Coming Home is a 1978 American drama film which tells the story of an injured Vietnam War veteran's difficulty in re-entering civilian life after his return from the war. It stars Jane Fonda, Jon Voight, Bruce Dern, Penelope Milford, Robert Carradine and Robert Ginty. The movie, which was adapted from the novel of the same name by George Davis, was written by Robert C. Jones, Waldo Salt, Nancy Dowd and Rudy Wurlitzer (uncredited). It was directed by Hal Ashby.
Norma Rae is a 1979 American drama film that tells the story of a factory worker from a small town in Alabama, who becomes involved in the labor union activities at the textile factory where she works. The film stars Sally Field in the titular role, Beau Bridges as Norma Rae's husband, Sonny, and Ron Leibman as union organizer Reuben Warshowsky. The movie was written by Harriet Frank, Jr. and Irving Ravetch, and was directed by Martin Ritt.
Ordinary People is a 1980 American film drama that marked the directorial debut of Robert Redford. The story concerns the disintegration of an upper-middle class family in Lake Forest, Illinois, following the death of the older son in a boating accident. The screenplay by Alvin Sargent was based upon the 1976 novel by Judith Guest. The film was a critical and commercial success, winning that year's Academy Award for Best Picture as well as three other Oscars.
Terms of Endearment is a 1983 romantic comedy-drama film adapted by James L. Brooks from the novel by Larry McMurtry and starring Shirley MacLaine, Debra Winger, and Jack Nicholson. It covers the relationship between Aurora Greenway and her daughter Emma. A sequel, The Evening Star, in which MacLaine and Nicholson reprised their roles was released in 1996, to much less acclaim.
Places in the Heart is a 1984 drama film that tells the story of a Texas widow who tries to keep her farm together with the help of a blind man and an African-American man during the Great Depression. It stars Sally Field, Lindsay Crouse, Ed Harris, Amy Madigan, John Malkovich, Danny Glover, and Terry O'Quinn. The movie was written and directed by Robert Benton and filmed in the Dallas, Texas area.
Children of a Lesser God is a 1986 film that tells the story of a speech teacher at a school for deaf students who falls in love with a deaf woman who also works there. It stars William Hurt, Marlee Matlin, Piper Laurie, and Philip Bosco. The movie, directed by Randa Haines, was adapted by Mark Medoff, Hesper Anderson and James Carrington from Medoff's Tony award-winning play of the same title, which ran on Broadway from 1980-1982.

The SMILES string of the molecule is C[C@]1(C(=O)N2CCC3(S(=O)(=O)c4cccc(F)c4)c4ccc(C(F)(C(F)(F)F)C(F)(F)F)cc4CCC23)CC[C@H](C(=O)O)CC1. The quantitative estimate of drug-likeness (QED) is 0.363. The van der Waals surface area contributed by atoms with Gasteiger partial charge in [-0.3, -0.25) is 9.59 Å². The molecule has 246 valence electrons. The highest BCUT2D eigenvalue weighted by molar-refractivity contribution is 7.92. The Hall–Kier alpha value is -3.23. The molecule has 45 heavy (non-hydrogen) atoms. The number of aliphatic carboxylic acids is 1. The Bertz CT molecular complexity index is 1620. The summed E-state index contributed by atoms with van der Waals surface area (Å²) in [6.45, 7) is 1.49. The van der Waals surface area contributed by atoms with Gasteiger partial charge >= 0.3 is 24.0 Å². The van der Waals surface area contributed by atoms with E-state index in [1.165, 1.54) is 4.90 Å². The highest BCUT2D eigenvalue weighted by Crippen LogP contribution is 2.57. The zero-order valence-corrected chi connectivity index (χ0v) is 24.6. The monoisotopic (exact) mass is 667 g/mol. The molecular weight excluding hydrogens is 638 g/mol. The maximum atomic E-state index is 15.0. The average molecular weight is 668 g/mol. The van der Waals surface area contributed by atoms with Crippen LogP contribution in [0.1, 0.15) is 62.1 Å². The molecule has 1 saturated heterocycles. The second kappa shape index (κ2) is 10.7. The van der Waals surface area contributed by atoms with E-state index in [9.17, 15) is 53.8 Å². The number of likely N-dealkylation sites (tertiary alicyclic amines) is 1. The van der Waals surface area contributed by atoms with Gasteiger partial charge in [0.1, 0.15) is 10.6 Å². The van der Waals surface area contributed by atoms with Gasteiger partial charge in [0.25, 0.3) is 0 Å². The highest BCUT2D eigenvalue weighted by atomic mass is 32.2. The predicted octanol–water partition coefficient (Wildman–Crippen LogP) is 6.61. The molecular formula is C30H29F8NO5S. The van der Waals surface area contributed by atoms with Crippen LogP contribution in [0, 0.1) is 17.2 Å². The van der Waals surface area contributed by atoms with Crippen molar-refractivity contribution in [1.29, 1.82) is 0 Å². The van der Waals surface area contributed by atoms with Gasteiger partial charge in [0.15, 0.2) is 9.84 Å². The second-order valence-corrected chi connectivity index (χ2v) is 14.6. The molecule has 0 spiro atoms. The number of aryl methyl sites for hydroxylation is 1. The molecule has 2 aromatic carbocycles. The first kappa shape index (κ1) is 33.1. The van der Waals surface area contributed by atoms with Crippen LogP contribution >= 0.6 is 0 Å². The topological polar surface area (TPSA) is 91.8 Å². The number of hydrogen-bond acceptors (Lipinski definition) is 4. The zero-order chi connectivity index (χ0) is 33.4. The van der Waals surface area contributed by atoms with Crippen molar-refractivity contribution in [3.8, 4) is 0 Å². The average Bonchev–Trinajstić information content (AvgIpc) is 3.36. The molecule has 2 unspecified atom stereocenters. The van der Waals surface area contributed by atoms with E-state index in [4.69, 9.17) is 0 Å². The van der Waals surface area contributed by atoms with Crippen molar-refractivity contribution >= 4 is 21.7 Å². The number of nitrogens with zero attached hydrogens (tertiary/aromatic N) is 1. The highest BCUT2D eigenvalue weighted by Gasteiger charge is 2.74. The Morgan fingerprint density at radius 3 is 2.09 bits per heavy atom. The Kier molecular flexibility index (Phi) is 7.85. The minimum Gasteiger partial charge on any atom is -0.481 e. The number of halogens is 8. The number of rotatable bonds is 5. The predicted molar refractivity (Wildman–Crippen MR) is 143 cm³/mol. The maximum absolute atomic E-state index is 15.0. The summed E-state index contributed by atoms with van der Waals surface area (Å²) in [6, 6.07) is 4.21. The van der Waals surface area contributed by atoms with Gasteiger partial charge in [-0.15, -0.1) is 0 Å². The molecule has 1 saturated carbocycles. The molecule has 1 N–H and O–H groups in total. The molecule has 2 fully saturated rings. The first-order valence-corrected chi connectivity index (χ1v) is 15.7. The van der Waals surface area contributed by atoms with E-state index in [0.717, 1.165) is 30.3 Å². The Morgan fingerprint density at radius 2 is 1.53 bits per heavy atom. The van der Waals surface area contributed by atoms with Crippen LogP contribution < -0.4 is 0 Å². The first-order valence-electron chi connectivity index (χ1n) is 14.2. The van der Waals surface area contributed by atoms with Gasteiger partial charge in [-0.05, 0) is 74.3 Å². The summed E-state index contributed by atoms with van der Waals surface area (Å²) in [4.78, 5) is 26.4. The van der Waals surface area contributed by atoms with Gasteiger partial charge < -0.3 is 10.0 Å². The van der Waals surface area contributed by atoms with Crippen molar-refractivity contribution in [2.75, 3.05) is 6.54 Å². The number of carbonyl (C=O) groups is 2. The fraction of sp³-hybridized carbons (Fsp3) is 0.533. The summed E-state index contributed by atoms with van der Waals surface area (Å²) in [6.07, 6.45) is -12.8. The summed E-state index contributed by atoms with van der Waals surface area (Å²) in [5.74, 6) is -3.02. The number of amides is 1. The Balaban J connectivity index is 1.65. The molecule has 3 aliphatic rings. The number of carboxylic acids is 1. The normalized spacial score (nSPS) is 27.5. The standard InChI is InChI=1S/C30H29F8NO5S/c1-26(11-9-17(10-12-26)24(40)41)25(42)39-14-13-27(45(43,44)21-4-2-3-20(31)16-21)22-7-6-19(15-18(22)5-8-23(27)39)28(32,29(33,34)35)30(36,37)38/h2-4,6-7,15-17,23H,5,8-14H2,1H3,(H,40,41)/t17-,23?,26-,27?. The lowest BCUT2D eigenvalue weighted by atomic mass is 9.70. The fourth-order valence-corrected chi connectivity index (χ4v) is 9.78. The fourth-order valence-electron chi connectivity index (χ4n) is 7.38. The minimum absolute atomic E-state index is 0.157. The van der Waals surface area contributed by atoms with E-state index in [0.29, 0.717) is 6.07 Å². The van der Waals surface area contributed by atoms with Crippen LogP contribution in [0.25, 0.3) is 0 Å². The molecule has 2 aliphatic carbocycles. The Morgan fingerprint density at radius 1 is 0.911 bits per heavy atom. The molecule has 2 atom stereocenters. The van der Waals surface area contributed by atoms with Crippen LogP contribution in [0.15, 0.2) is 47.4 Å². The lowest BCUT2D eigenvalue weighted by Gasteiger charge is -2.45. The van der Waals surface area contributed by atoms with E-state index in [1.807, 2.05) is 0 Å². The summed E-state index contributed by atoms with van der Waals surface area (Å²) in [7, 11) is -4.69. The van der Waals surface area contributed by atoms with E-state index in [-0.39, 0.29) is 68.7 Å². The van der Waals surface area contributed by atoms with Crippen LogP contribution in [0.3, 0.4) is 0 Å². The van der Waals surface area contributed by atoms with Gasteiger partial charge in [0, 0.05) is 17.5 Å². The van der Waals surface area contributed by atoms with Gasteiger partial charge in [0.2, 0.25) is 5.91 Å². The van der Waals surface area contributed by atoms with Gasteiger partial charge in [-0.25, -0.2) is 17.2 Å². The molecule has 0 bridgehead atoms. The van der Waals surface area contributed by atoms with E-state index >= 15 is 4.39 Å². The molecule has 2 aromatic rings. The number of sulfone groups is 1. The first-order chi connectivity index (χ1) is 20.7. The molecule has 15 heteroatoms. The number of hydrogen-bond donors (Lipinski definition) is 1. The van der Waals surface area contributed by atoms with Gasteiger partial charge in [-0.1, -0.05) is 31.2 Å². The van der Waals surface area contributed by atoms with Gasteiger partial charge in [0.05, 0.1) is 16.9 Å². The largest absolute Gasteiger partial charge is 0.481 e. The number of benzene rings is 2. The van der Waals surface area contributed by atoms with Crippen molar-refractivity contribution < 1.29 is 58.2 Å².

Howards End is a 1992 film adaptation of E. M. Forster's 1910 novel Howards End, a story of class relations in turn-of-the-20th-century England. The film was produced by Merchant Ivory Productions, their third adaptation of a Forster novel (following A Room with a View in 1986 and Maurice in 1987). The screenplay was written by Ruth Prawer Jhabvala, directed by James Ivory and produced by Ismail Merchant.
The Piano is a 1993 film about a mute pianist and her daughter, set during the mid-19th century in a rainy, muddy frontier New Zealand backwater. The film was written and directed by Jane Campion, and stars Holly Hunter, Harvey Keitel, Sam Neill and Anna Paquin. It features a score for the piano by Michael Nyman which became a bestselling soundtrack album.
Elizabeth is a 1998 film loosely based on the early reign of Queen Elizabeth I of England. The film was written by Michael Hirst and directed by Shekhar Kapur. It stars Cate Blanchett, Geoffrey Rush, Joseph Fiennes, Christopher Eccleston and Richard Attenborough. It was the final film of acclaimed British actor Sir John Gielgud.
Mrs. Brown (also released and advertised under the title Her Majesty, Mrs. Brown) is a 1997 British drama film starring Dame Judi Dench, Billy Connolly, Geoffrey Palmer, Antony Sher and Gerard Butler. It was written by Jeremy Brock and directed by John Madden. The film was produced by the BBC and Ecosse Films with the intention of being shown on BBC One and on WGBH's Masterpiece Theatre.
Sister Kenny is a 1946 biographical film about Sister Elizabeth Kenny, an Australian bush nurse, who fought to help people who suffered from polio, despite opposition from the medical establishment. It stars Rosalind Russell, Alexander Knox, Dean Jagger, Philip Merivale and Beulah Bondi. The movie was adapted by Milton Gunzburg (uncredited), Alexander Knox, Mary McCarthy and Dudley Nichols from the book And They Shall Walk, by Elizabeth Kenny and Martha Ostenso.
The Blue Veil is a 1951 American drama film directed by Curtis Bernhardt. The screenplay by Norman Corwin is based on a story by François Campaux, which was adapted for the French language film Le Voile bleu in 1942.